I am the good shepherd. I know my own and my own know me, just as the Father knows me and I know the Father. And I lay down my life for the sheep. I have other sheep that do not belong to this fold. I must bring them also, and they will listen to my voice. So there will be one flock, one shepherd. For this reason the Father loves me, because I lay down my life in order to take it up again. No one takes it from me, but I lay it down of my own accord. I have power to lay it down, and I have power to take it up again. I have received this command from my Father.’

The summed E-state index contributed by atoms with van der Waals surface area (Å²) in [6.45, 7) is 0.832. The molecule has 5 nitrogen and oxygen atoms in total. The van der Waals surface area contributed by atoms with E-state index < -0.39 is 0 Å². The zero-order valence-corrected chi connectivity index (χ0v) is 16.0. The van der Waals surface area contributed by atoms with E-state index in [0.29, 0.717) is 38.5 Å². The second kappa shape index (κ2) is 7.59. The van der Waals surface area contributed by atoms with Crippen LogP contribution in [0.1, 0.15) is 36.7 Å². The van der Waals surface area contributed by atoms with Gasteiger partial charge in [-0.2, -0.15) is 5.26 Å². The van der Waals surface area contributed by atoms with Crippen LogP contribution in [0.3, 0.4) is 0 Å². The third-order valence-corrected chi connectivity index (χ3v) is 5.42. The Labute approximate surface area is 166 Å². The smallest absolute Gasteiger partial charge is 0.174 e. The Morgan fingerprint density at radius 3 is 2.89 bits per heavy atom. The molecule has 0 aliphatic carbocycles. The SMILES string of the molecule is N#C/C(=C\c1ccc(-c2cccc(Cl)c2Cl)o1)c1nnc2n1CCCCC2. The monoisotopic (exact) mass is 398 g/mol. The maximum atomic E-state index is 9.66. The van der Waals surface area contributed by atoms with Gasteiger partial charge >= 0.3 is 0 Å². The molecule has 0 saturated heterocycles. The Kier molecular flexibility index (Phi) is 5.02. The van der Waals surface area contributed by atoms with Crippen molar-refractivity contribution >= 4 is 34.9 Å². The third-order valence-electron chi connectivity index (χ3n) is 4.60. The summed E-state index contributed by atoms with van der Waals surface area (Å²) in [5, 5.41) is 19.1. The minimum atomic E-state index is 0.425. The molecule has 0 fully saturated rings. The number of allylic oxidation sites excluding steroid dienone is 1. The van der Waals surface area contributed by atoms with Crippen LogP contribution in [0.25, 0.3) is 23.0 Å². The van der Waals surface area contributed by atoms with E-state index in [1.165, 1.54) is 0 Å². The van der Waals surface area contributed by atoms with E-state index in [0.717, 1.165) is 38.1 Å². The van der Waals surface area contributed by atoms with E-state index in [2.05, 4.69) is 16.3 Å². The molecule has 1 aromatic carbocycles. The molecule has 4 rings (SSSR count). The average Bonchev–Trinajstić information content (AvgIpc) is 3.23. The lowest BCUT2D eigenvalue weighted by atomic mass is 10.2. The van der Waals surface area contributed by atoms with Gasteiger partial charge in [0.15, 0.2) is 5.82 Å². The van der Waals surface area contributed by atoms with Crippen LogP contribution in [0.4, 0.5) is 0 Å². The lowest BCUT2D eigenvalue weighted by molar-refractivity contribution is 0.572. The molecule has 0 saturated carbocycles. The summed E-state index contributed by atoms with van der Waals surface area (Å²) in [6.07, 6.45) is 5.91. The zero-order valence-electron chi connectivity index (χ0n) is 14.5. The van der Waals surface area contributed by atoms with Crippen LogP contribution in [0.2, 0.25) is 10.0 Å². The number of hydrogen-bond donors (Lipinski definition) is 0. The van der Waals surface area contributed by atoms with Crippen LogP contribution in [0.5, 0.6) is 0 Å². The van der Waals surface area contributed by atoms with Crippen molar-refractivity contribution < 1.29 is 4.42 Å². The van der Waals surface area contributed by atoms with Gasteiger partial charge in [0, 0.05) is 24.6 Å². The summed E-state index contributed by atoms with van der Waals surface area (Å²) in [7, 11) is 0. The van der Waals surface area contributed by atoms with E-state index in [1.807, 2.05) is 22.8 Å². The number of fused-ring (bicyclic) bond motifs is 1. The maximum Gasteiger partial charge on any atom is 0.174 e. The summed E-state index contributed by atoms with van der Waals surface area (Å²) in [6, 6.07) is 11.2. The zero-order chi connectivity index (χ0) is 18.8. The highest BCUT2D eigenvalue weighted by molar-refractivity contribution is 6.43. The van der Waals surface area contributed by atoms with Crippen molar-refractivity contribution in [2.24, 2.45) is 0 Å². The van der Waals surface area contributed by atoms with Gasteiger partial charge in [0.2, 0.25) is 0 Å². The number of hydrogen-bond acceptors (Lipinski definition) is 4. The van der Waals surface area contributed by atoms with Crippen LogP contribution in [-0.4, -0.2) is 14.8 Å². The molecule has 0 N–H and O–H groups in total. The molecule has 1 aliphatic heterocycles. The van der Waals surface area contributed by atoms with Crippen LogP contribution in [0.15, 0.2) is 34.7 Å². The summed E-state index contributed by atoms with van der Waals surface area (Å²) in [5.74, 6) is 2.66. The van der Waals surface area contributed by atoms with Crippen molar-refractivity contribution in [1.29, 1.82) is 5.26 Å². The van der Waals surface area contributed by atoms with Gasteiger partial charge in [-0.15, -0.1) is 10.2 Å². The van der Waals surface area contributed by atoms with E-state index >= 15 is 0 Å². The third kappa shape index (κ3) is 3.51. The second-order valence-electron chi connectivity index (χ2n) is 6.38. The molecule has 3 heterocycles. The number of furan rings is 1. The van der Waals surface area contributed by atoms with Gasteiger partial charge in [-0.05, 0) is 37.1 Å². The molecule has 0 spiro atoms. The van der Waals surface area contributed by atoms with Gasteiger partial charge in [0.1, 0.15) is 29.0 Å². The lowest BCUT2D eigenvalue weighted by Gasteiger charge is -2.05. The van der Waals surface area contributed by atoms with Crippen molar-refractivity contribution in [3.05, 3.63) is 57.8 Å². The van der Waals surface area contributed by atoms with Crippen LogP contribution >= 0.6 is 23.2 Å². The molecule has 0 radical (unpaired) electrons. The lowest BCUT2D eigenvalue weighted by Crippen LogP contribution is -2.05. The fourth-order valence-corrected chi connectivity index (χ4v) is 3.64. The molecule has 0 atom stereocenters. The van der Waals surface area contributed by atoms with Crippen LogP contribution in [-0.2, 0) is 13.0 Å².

Who’s in and who’s out of the kingdom of God? We like to try and guess. We like to analyze the rules and take note of who is disqualified. But Jesus desires to bring us together. “I have other sheep” ought to lead us to humility. This is where Jesus’ divinity matters: not that it sets him apart, but that it overwhelms any division we may have with others. This may seem like a basic tenet of Christianity, but it has massive implications. When a fundamental element of your faith is “You shall love your neighbor as yourself” it affects how you treat them; it affects what you support and what you reject. It affects what you are willing to do and what you are willing to give up. Those who carry his name (“Christian”) carry on Jesus’ desire that people come together. In this way, we embody Christ.